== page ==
The Most Useful Data Plot You’ve Never Used

Those of us working in industry with Excel are familiar with scatter plots, line graphs, bar charts, pie charts and maybe a couple of other graph types. Some of us have occasionally used the Analysis Pack to create histograms that don’t update when our data changes (though there is a way to make dynamic histograms in Excel; perhaps I’ll cover this in another blog post).

One of the most important steps in data analysis is to just look at the data. What does the data look like? When we have time-dependent data, we can lay it out as a time-series or, better still, as a control chart (a.k.a. “natural process behavior chart”). Sometimes we just want to see how the data looks as a group. Maybe we want to look at the product weight or the cycle time across production shifts.

Unless you have Minitab, R or another good data analysis tool at your disposal, you have probably never used—maybe never heard of—boxplots. That’s unfortunate, because boxplots should be one of the “go-to” tools in your data analysis tool belt. It’s a real oversight that Excel doesn’t provide a good way to create them.

For the purpose of demonstration, let’s start with creating some randomly generated data:

head(df)
##   variable   value
## 1   group1 -1.5609
## 2   group1 -0.3708
## 3   group1  1.4242
## 4   group1  1.3375
## 5   group1  0.3007
## 6   group1  1.9717
tail(df)
##     variable   value
## 395   group1  1.4591
## 396   group1 -1.5895
## 397   group1 -0.4692
## 398   group1  0.1450
## 399   group1 -0.3332
## 400   group1 -2.3644

If we don’t have much data, we can just plot the points:

library(ggplot2)

ggplot(data = df[1:10,]) +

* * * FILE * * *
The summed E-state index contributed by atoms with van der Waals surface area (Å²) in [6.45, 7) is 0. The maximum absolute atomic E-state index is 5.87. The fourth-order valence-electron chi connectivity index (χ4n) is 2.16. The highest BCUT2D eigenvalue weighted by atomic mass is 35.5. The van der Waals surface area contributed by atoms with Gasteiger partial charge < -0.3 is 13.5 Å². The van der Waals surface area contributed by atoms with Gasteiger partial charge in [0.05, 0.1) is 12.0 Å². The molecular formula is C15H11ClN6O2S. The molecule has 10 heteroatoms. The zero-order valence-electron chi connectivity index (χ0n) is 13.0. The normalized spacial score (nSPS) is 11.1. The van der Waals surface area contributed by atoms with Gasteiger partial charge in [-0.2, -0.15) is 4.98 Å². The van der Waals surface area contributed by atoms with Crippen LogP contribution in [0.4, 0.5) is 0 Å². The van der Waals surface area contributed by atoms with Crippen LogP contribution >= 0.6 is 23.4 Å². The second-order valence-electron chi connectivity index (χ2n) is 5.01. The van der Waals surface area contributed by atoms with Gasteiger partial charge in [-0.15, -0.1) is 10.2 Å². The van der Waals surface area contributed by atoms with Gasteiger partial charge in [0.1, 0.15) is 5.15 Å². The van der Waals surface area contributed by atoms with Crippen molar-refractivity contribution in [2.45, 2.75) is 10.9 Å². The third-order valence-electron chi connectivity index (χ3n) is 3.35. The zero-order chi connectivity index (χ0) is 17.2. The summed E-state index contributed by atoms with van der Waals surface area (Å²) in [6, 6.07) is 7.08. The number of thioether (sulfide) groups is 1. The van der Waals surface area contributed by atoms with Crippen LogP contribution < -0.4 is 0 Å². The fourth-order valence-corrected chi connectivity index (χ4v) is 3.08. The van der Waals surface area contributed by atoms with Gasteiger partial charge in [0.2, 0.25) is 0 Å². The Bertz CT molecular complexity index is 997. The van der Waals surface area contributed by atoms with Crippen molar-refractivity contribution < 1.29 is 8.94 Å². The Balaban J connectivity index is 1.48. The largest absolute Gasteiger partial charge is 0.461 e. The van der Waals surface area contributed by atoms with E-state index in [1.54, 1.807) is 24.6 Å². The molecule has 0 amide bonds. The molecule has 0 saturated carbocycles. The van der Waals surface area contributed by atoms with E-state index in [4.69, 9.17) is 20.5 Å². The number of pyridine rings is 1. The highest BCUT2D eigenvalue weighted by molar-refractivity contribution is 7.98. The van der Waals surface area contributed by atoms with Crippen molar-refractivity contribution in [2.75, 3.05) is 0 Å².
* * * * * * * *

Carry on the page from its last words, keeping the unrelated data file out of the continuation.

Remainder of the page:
geom_point(aes(x = variable, y = value)) +
  coord_flip() +
  theme_bw()

Points plot with few data

But if we have lots of data, it becomes hard to see the distribution due to overplotting:

ggplot(data = df) +
  geom_point(aes(x = variable, y = value)) +
  coord_flip() +
  theme_bw()

Points plot with many data

We can try to fix this by changing some parameters, like adding semi-transparency (alpha blending) and using an open plot symbol, but for the most part this just makes the data points harder to see; the distribution is largely lost:

ggplot(data = df) +
  geom_point(aes(x = variable, y = value), alpha = 0.3, shape = 1) +
  coord_flip() +
  theme_bw()

Points plot with many data using alpha blending

The natural solution is to use histograms, another “go-to” data analysis tool that Excel doesn’t provide in a convenient way:

ggplot(data = df) +
  geom_histogram(aes(x = value), binwidth = 1) +
  theme_bw()

histogram

But histograms don’t scale well when you want to compare multiple groups; the histograms get too short (or too narrow) to really provide useful information. Here I’ve broken the data into eight groups:

head(df)
##   variable   value
## 1   group1 -1.5609
## 2   group1 -0.3708
## 3   group1  1.4242
## 4   group1  1.3375
## 5   group1  0.3007
## 6   group1  1.9717
tail(df)
##     variable   value
## 395   group8 -0.6384
## 396   group8 -3.0245